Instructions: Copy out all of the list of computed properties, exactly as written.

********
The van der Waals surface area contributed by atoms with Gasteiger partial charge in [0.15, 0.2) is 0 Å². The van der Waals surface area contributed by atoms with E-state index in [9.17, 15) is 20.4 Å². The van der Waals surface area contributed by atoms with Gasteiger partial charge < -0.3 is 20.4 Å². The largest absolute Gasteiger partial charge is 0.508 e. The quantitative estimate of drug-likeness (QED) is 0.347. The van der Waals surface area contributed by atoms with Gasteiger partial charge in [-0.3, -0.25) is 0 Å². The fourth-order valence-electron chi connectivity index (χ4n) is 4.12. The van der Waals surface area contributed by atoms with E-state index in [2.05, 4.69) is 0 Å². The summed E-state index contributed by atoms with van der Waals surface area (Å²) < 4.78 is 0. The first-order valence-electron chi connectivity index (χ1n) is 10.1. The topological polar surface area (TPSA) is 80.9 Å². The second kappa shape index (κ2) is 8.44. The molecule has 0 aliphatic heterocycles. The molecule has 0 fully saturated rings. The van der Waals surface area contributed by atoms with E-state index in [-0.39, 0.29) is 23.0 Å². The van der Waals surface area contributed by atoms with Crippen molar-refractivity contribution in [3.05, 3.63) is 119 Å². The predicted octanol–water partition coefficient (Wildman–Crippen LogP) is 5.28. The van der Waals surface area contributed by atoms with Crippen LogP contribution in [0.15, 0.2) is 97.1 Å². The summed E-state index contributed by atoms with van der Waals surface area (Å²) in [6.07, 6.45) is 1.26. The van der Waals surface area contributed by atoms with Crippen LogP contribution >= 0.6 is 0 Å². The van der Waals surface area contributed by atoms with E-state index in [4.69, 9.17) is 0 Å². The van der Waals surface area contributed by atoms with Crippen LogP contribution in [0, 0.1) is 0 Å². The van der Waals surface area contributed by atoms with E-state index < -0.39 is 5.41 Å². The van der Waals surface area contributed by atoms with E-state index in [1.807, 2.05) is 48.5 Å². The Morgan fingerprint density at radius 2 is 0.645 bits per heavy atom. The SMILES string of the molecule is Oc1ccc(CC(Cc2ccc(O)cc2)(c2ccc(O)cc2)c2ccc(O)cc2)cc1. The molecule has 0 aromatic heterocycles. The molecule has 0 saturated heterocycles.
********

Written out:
The van der Waals surface area contributed by atoms with Gasteiger partial charge in [0.15, 0.2) is 0 Å². The van der Waals surface area contributed by atoms with E-state index in [9.17, 15) is 20.4 Å². The van der Waals surface area contributed by atoms with Gasteiger partial charge < -0.3 is 20.4 Å². The largest absolute Gasteiger partial charge is 0.508 e. The quantitative estimate of drug-likeness (QED) is 0.347. The van der Waals surface area contributed by atoms with Gasteiger partial charge in [-0.3, -0.25) is 0 Å². The fourth-order valence-electron chi connectivity index (χ4n) is 4.12. The van der Waals surface area contributed by atoms with E-state index in [2.05, 4.69) is 0 Å². The summed E-state index contributed by atoms with van der Waals surface area (Å²) < 4.78 is 0. The first-order valence-electron chi connectivity index (χ1n) is 10.1. The topological polar surface area (TPSA) is 80.9 Å². The second kappa shape index (κ2) is 8.44. The molecule has 0 aliphatic heterocycles. The molecule has 0 fully saturated rings. The van der Waals surface area contributed by atoms with E-state index in [-0.39, 0.29) is 23.0 Å². The van der Waals surface area contributed by atoms with Crippen molar-refractivity contribution in [3.05, 3.63) is 119 Å². The predicted octanol–water partition coefficient (Wildman–Crippen LogP) is 5.28. The van der Waals surface area contributed by atoms with Crippen LogP contribution in [0.15, 0.2) is 97.1 Å². The summed E-state index contributed by atoms with van der Waals surface area (Å²) in [6.07, 6.45) is 1.26. The van der Waals surface area contributed by atoms with Crippen LogP contribution >= 0.6 is 0 Å². The van der Waals surface area contributed by atoms with E-state index in [4.69, 9.17) is 0 Å². The van der Waals surface area contributed by atoms with Crippen LogP contribution in [0, 0.1) is 0 Å². The van der Waals surface area contributed by atoms with E-state index < -0.39 is 5.41 Å². The van der Waals surface area contributed by atoms with E-state index in [1.807, 2.05) is 48.5 Å². The Morgan fingerprint density at radius 2 is 0.645 bits per heavy atom. The SMILES string of the molecule is Oc1ccc(CC(Cc2ccc(O)cc2)(c2ccc(O)cc2)c2ccc(O)cc2)cc1. The molecule has 0 aromatic heterocycles. The molecule has 0 saturated heterocycles.